Kevin Haskin: Brett Cowdin, Sherman Parks Jr. instrumental in restoring baseball in USD 501

Longtime advocates for activities to be enshrined in Shawnee County Baseball Hall of Fame

Brett Cowdin, left, and Sherman Parks Jr., right, are two of several individuals who will be inducted into the Shawnee County Baseball Hall of Fame on Thursday. (File photo/Capital-Journal and Submitted)

The movement to revive baseball in USD 501 was far from unusual in the early 1990s.

 

The sport had already been added in other Shawnee County high schools when Sherman Parks Jr. desired the same opportunity for kids attending Highland Park, Topeka High and Topeka West.

“He was very anxious to get baseball reinstated and did get it reinstated,’’ said former USD 501 administrator Ned Nusbaum. “Sherman was such a promoter and pusher for things that were good activities for kids.’’

Baseball was particularly dear to Parks, a native Topekan who played for Washburn from 1969-72 and graduated with a law degree. He facilitated his passion for restoring the sport in USD 501 (Topeka High captured a state championship in 1947, but baseball was later disbanded), while serving as a member and president of the school board.

Another baseball advocate who worked alongside Parks was Brett Cowdin, who then coached at Highland Park.

Cowdin eventually initiated the Scots’ program and coached baseball at other Shawnee County high schools, while also launching two summer teams for collegiate players, the Topeka Golden Giants and Rossville Rattlers.

For their roles as baseball builders, and their accomplishments on the diamond, both Cowdin and Parks will be inducted posthumously Thursday into the Shawnee County Baseball Hall of Fame. The 6 p.m. ceremony will be at the Downtown Ramada Inn and Convention Center.

“One of Sherman’s goals was to bring baseball back into the schools,’’ recalled his wife, Blanche Parks. “He worked real hard on it and had a chart he made of who to contact and how it would work in the schools. He worked with different people in the community to make it happen.’’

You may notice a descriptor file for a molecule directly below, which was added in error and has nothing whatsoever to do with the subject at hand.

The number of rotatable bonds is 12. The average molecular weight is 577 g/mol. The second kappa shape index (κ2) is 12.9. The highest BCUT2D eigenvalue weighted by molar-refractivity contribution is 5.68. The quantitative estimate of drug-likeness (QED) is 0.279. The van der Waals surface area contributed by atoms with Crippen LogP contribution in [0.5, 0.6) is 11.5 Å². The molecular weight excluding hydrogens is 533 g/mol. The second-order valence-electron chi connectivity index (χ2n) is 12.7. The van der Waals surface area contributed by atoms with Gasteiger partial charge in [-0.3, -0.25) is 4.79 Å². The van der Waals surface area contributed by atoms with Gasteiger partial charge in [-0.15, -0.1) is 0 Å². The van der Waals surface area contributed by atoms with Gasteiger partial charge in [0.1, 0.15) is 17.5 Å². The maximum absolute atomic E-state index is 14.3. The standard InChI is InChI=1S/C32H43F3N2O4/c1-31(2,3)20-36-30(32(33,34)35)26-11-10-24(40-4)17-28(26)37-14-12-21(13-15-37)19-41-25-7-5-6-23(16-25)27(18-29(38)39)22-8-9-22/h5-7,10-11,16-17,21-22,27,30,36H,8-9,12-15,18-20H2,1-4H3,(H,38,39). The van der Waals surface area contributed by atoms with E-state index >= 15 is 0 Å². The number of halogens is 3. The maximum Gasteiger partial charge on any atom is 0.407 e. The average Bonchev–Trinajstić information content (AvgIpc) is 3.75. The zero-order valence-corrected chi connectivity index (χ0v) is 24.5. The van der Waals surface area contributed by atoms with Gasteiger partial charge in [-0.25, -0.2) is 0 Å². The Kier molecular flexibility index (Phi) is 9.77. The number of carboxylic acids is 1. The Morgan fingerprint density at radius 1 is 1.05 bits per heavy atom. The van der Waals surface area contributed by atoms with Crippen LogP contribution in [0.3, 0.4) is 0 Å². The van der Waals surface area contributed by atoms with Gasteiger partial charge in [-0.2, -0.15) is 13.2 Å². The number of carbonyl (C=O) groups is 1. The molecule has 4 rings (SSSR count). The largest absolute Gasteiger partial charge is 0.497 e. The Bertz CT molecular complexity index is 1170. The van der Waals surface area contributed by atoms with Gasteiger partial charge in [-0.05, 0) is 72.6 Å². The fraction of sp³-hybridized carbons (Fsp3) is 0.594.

One of those people was Cowdin.

Back then, Cowdin worked with jumpers competing in track and field for Highland Park, where he also served as a football assistant for a program Ken Caywood coached as far as the Class 5A semifinals.

During summers, however, Cowdin coached baseball. In particular, teams involving his sons, Tych and Tobi.

“I think I was in elementary school then, but I remember Highland Park was starting from scratch,’’ Tych said. “It was all hands on deck getting kids and practicing. A lot of kids in that community hadn’t played much baseball and then they got to and it was neat to see that come together.’’

The crowning achievement for USD 501 baseball after it was restored came in 2003 when Cowdin coached Topeka West to a 5A state championship.

The Chargers went 23-2 that season, but one of the defeats proved invaluable.

“We were playing Topeka High and I think we had to go to Billard and there were six or seven guys late to the first game,’’ recalled West’s first baseman, Daniel Heflin.

“I think there was some construction going on and maybe a bridge was out and guys showed up 15 minutes late back when we were driving our own cars. He sat those guys and that was one of the games we lost, but he was trying to make better men out of us.’’

Heflin and Tych Cowdin, a shortstop on West’s championship squad, routinely played on the same summer teams from the time they were 8. Once, while horsing around at the Cowdin home, they knocked a television off its stand.

“Years later, coach is at Washburn Rural and I came back for a game. They were beating West pretty bad at halftime and I decided to leave,’’ Heflin said.

“I saw coach Cowdin as I was walking out and he gave me a hug and told me he loved me. I will always remember that. I think about him just about every day and how he had that sense of humor about him, too. As I started walking away, he said, ‘You still owe me my TV.’ ’’

That was their last conversation. Cowdin died unexpectedly in 2013. He was 54.

Parks also died far too young, in 2002. He was 51.

Before prep baseball was approved for USD 501 schools, one of the bigger concerns was finding enough adequate diamonds on which to practice and play. Billard Park was used. Also, McDonald Field. Then Hummer Sports Park was built and appropriately, a baseball field was named after Parks.

“I’ve seen literally thousands of games. That was his favorite sport,’’ Blanche Parks recalled. “He would have the skill to hit the ball out of the entire ballpark. Then he would run around the bases and kind of wave.’’

Cowdin, a graduate of Topeka West and Washburn, happened to wave in many of the best to play high school baseball in Shawnee County.

In addition to Highland Park and Topeka West, Cowdin also coached Hayden to two state baseball titles and two runner-up finishes.

He coached baseball at Rossville before heading to Rural and assisting with football. One of his best players at Hayden, John Tetuan, now directs the baseball team at Topeka West.

“I think what drove my dad,’’ said son Tych, “was to inspire others to give back in some way.’’

Both Cowdin and Parks set great examples.

Contact Kevin Haskin at kevin.haskin@cjonline.com or @KevinHaskin on Twitter.

Mayoral elections are Aug. 2
MARK SCHEVE 11 days ago
Nice article about two fine people.
Daniel Grace 9 days ago
I actually caught the only game Sherman Parks pitched  and coached with Brett Cowdin ,  Great people  
 

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